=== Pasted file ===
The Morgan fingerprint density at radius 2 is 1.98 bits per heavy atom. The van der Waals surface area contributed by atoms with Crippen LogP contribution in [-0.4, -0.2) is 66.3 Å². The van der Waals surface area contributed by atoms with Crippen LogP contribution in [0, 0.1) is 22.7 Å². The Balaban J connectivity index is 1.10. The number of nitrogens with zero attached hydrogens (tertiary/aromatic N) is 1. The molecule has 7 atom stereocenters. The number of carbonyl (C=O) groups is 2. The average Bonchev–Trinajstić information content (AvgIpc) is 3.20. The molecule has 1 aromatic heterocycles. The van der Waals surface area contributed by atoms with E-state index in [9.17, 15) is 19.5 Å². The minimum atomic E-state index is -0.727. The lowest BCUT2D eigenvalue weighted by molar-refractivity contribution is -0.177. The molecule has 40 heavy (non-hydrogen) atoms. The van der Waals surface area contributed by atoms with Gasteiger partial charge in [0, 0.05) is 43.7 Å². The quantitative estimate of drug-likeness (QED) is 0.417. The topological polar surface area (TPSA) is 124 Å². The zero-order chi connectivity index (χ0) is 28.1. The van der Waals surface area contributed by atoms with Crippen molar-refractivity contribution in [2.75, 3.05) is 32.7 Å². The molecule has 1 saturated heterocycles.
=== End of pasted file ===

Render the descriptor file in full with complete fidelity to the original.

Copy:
The Morgan fingerprint density at radius 2 is 1.98 bits per heavy atom. The van der Waals surface area contributed by atoms with Crippen LogP contribution in [-0.4, -0.2) is 66.3 Å². The van der Waals surface area contributed by atoms with Crippen LogP contribution in [0, 0.1) is 22.7 Å². The Balaban J connectivity index is 1.10. The number of nitrogens with zero attached hydrogens (tertiary/aromatic N) is 1. The molecule has 7 atom stereocenters. The number of carbonyl (C=O) groups is 2. The average Bonchev–Trinajstić information content (AvgIpc) is 3.20. The molecule has 1 aromatic heterocycles. The van der Waals surface area contributed by atoms with E-state index in [9.17, 15) is 19.5 Å². The minimum atomic E-state index is -0.727. The lowest BCUT2D eigenvalue weighted by molar-refractivity contribution is -0.177. The molecule has 40 heavy (non-hydrogen) atoms. The van der Waals surface area contributed by atoms with Gasteiger partial charge in [0, 0.05) is 43.7 Å². The quantitative estimate of drug-likeness (QED) is 0.417. The topological polar surface area (TPSA) is 124 Å². The zero-order chi connectivity index (χ0) is 28.1. The van der Waals surface area contributed by atoms with Crippen molar-refractivity contribution in [2.75, 3.05) is 32.7 Å². The molecule has 1 saturated heterocycles.